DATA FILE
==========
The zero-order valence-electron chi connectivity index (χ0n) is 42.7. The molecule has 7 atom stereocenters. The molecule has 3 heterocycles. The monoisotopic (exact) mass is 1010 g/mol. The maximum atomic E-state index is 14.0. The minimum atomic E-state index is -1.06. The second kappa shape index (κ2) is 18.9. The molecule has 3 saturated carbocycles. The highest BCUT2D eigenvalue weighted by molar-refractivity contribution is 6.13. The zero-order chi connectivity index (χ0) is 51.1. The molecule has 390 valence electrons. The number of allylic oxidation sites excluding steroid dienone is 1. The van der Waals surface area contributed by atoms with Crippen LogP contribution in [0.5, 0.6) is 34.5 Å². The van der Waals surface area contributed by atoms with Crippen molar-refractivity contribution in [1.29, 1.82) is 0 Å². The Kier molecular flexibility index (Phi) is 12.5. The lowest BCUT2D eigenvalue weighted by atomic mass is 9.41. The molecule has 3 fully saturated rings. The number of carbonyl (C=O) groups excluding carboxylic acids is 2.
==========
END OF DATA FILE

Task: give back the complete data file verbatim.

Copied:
The zero-order valence-electron chi connectivity index (χ0n) is 42.7. The molecule has 7 atom stereocenters. The molecule has 3 heterocycles. The monoisotopic (exact) mass is 1010 g/mol. The maximum atomic E-state index is 14.0. The minimum atomic E-state index is -1.06. The second kappa shape index (κ2) is 18.9. The molecule has 3 saturated carbocycles. The highest BCUT2D eigenvalue weighted by molar-refractivity contribution is 6.13. The zero-order chi connectivity index (χ0) is 51.1. The molecule has 390 valence electrons. The number of allylic oxidation sites excluding steroid dienone is 1. The van der Waals surface area contributed by atoms with Crippen LogP contribution in [0.5, 0.6) is 34.5 Å². The van der Waals surface area contributed by atoms with Crippen molar-refractivity contribution in [1.29, 1.82) is 0 Å². The Kier molecular flexibility index (Phi) is 12.5. The lowest BCUT2D eigenvalue weighted by atomic mass is 9.41. The molecule has 3 fully saturated rings. The number of carbonyl (C=O) groups excluding carboxylic acids is 2.